Why the judge in the Sona case thinks the Crown witness was likely involved

Michael Sona was convicted on the evidence of a number of people. His friends, testifying reluctantly for the most part, painted a picture Mr. Justice Hearn found convincing – of a young man with a flair for drama, who loved his role in a political act of criminality. Michael Sona was so thrilled with the fraud committed in Guelph that he boasted of it after the fact.

The judge found the main Crown witness, the Deputy Campaign Manager of the Conservative campaign in Guelph, completely unconvincing; a man whose testimony the Crown so desired that it granted him immunity from prosecution. Andrew Prescott emerges from the judgment as a person without credibility and as a likely participant in the scheme. Hearn concluded that his entire testimony was worthless as he was “self-serving” with a “rather unique capability of having his memory regenerated with the passage of time up to and including the date of trial and making statements that even the Crown agrees were incorrect.”

The judge laid out pretty clearly that he thinks the Crown’s main witness was up to his eyeballs in the crime. Here are just a few of the examples of Prescott’s behaviour that I found shocking:

  • Prescott could never explain why he logged into RackNine at 4:15 AM on election day, testifying that he had been “trying to figure that out for two years.” The evidence was that the Guelph Conservative campaign office was pretty busy at 4 AM. Prescott’s story was that he was doing a bit of “business promotion” with the eager young lads gathering round at 4 AM.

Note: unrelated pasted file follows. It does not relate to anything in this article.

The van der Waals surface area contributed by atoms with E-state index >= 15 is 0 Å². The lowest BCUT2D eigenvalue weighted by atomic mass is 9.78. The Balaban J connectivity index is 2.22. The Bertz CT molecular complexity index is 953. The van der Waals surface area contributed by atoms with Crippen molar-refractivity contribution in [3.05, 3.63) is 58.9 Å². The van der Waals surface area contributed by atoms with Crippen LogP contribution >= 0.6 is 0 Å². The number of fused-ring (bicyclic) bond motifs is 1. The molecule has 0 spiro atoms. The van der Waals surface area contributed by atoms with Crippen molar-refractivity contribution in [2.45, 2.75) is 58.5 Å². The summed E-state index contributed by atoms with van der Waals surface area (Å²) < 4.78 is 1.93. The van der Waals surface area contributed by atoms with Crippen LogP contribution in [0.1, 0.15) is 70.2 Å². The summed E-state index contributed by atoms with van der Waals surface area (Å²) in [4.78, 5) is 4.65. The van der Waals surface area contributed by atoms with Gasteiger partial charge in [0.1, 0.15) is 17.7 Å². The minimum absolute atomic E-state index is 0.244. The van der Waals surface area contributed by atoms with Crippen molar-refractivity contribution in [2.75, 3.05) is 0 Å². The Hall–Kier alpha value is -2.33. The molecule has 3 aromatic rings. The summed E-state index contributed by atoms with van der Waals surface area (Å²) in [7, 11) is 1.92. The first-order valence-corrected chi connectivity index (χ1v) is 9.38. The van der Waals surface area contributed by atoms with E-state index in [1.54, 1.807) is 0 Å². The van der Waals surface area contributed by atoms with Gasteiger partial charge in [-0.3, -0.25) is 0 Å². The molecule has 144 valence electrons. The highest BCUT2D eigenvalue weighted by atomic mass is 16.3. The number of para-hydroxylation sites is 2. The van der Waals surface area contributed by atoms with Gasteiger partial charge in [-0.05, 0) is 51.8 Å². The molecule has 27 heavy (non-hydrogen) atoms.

• The judge found it significant, although his tone seemed layered with sarcasm as he noted repeatedly, “it might just be a coincidence,” that Prescott had his own account with RackNine, had set up the IT for the whole campaign, once worked in a Future Shop and had in-depth knowledge of cell phones.
  • “The Crown points out that Mr. Prescott was on vacation and did not return to the office until April 29, but it is of note other than some inquiries being made, nothing actively took place with respect to the downloading of any telephone messages or message until Mr. Prescott was back in the office.” (p 32 Sona decision)
  • Prescott, and not Sona, had access to the Conservative Party database (CIMS) used in the calls.
  • And Prescott not only set up all the computers for the campaign, according to Hearn’s ruling, “ Following the election it was Mr. Prescott that wiped all the computers clean and had them destroyed at some point in time and by the time he was interviewed or at least contacted by Elections Canada none of the computers continued to exist.” (p 32, Sona decision)

Who would destroy the computers used in a campaign? And, if nothing illegal was going on, why would anyone destroy computers?

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